Caryophyllaceae

From Academic Kids

Pink family
Missing image
White_campion_close_700.jpg
White campion, Silene latifolia


White campion (Silene latifolia)
Scientific classification
Kingdom:Plantae
Division:Magnoliophyta
Class:Magnoliopsida
Order:Caryophyllales
Family:Caryophyllaceae
Genera

See text

The Caryophyllaceae, the Pink or Carnation family, are a family of dicotyledons, flowering plants, included in the order Caryophyllales. This is a large family with 88 genera and some 2,000 species.

This is a cosmopolitan family of herbaceous plants from temperate climates. A few grow on tropical mountains. Carnations, Firepink, and Campion are representative members. Many species are grown as ornamental plants, but some are widespread weeds. Most species grow in the Mediterranean and bordering regions of Europe and Asia. The number of genera and species in the southern hemisphere is rather small.

Despite its size and the somewhat doubtful mutual relationships, this family is rather uniform and easily recognizable. Most are herbacaceous annuals or perennials, dying off above ground each year. A few species are bushy with a woody rhizome, or even small trees. Most plants are non-succulent, i.e. having no fleshy stems or leaves. The nodes on the stem are swollen.

The leaves are almost always opposite, rarely whorled. The blades are entire, petiolate and often stipulate. These stipules are not sheathforming.

The hermaphroditic flowers are terminal, blooming singly or in branched or forked in cymes. The inflorescence can be dichasial. This means that in the axil of each peduncle ( = primary flower stalk) of the terminal flower in the cyme, two new single-flower branches sprout up on each side of and below the first flower. If the terminal flowers are absent, then this can lead to monochasia, i.e. a monoparous cyme with a single flower on each axis of the inflorescence. In the extreme, this leads to a single flower, such as in Dianthus.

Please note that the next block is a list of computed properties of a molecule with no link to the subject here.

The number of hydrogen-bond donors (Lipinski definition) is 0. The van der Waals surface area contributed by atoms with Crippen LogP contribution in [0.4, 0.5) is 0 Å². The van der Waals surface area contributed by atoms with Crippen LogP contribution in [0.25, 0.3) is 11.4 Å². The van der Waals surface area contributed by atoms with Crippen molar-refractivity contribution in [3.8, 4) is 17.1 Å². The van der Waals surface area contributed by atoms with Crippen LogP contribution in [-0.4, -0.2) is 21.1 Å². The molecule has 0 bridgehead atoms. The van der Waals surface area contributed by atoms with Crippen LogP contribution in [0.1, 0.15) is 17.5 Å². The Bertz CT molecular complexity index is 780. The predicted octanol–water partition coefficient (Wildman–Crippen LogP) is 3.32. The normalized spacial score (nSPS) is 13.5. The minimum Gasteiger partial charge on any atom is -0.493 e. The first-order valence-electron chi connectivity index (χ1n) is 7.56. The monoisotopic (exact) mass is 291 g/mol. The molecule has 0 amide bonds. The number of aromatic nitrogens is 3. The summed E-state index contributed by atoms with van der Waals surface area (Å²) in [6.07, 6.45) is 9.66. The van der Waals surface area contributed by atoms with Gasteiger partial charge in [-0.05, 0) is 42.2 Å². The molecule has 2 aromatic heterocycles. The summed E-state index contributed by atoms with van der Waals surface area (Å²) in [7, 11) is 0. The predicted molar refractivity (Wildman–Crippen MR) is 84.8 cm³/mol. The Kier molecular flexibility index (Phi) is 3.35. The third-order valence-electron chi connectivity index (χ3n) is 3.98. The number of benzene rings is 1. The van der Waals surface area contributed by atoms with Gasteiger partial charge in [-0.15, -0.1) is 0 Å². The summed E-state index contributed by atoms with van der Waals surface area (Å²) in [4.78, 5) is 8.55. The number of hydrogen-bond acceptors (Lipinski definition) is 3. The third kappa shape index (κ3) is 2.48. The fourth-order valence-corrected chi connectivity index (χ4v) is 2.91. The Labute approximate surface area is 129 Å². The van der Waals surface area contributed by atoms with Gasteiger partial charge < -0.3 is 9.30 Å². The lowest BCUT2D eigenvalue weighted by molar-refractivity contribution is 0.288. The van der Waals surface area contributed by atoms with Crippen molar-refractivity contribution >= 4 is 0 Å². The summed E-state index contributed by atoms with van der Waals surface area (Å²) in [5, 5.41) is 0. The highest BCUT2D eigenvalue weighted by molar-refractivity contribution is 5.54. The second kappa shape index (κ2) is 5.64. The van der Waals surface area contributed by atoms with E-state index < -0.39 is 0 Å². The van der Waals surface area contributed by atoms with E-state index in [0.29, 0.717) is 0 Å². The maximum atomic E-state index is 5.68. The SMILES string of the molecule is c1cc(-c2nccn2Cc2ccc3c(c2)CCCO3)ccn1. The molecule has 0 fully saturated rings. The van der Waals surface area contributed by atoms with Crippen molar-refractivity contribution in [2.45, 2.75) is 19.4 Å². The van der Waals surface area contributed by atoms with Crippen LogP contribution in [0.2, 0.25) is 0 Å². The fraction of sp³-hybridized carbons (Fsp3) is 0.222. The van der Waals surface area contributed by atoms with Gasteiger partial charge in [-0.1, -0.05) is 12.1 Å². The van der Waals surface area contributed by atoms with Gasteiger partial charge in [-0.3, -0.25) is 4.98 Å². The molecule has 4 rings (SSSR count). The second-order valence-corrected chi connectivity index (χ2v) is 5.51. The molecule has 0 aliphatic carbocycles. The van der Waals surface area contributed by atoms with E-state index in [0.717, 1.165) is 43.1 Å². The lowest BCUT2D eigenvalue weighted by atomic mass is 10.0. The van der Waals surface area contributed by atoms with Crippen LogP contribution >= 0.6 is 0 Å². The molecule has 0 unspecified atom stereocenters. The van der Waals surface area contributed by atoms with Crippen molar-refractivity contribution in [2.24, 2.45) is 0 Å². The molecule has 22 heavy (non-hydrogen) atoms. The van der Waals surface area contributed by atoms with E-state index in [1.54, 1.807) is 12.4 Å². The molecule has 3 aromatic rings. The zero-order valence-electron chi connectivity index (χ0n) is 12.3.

The flowers are regular and mostly 5-merous, i.e. with 5 petals and 5 sepals, but sometimes with 4 petals. The sepals are free fron one another or united. The petals are fringed or deeply cleft at the end.

There is a distinct calyx and corolla. The calyx may be cylindrically inflated, as in Silene. The stamens number 5, 8 or 10. They are mostly isomerous with the perianth. The superior gynoecium has 2 to 5 carpels (members of a compound pistil) and is syncarpous, i.e. with these carpels united in a compound ovary. This ovary is 1-locular, i.e. having one chamber inside the ovary.

The fruit is non-fleshy. It is usually a capsule, less frequently a small nut.

This family is usually divided in three subfamilies :

  • Alsinoideae: no stipules; petals not united
  • Silenoideae: no stipules; petals united
  • Paronychioideae: with fleshy stipules; petals separate or united.

Genera

Missing image
Arenaria.serpyllifolia1web.jpg
Thyme-leaved Sandwort (Arenaria serpyllifolia)
Missing image
Arenaria_.serpyllifolia2web.jpg
Thyme-leaved Sandwort (Arenaria serpyllifolia) flower

de:Nelkengewńchse es:Caryophyllaceae fr:CaryophyllacÚe lt:Gvazdikiniai augalai nl:Caryophyllaceae pl:Goździkowate pt:Caryophyllaceae

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